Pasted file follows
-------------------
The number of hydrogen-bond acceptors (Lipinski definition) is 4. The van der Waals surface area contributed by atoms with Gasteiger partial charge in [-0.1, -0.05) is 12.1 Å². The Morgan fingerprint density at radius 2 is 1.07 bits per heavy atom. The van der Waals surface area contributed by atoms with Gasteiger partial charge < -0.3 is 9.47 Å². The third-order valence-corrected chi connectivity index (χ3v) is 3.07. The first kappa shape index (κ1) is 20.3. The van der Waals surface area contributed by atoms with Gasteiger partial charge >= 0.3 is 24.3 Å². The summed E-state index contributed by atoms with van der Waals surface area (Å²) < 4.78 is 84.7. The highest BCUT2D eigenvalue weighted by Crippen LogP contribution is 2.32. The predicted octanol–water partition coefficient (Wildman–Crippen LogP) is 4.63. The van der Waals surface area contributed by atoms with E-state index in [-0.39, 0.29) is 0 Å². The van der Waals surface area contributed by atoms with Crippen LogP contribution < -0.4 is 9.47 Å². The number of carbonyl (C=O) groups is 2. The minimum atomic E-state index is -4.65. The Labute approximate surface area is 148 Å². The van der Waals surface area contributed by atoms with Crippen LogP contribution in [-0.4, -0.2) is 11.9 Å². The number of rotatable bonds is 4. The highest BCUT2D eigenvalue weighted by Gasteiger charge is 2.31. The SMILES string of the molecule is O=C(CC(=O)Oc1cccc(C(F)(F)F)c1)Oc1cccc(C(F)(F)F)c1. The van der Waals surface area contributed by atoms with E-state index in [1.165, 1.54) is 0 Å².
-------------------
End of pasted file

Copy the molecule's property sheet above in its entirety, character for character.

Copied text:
The number of hydrogen-bond acceptors (Lipinski definition) is 4. The van der Waals surface area contributed by atoms with Gasteiger partial charge in [-0.1, -0.05) is 12.1 Å². The Morgan fingerprint density at radius 2 is 1.07 bits per heavy atom. The van der Waals surface area contributed by atoms with Gasteiger partial charge < -0.3 is 9.47 Å². The third-order valence-corrected chi connectivity index (χ3v) is 3.07. The first kappa shape index (κ1) is 20.3. The van der Waals surface area contributed by atoms with Gasteiger partial charge >= 0.3 is 24.3 Å². The summed E-state index contributed by atoms with van der Waals surface area (Å²) < 4.78 is 84.7. The highest BCUT2D eigenvalue weighted by Crippen LogP contribution is 2.32. The predicted octanol–water partition coefficient (Wildman–Crippen LogP) is 4.63. The van der Waals surface area contributed by atoms with E-state index in [-0.39, 0.29) is 0 Å². The van der Waals surface area contributed by atoms with Crippen LogP contribution < -0.4 is 9.47 Å². The number of carbonyl (C=O) groups is 2. The minimum atomic E-state index is -4.65. The Labute approximate surface area is 148 Å². The van der Waals surface area contributed by atoms with Crippen LogP contribution in [-0.4, -0.2) is 11.9 Å². The number of rotatable bonds is 4. The highest BCUT2D eigenvalue weighted by Gasteiger charge is 2.31. The SMILES string of the molecule is O=C(CC(=O)Oc1cccc(C(F)(F)F)c1)Oc1cccc(C(F)(F)F)c1. The van der Waals surface area contributed by atoms with E-state index in [1.165, 1.54) is 0 Å².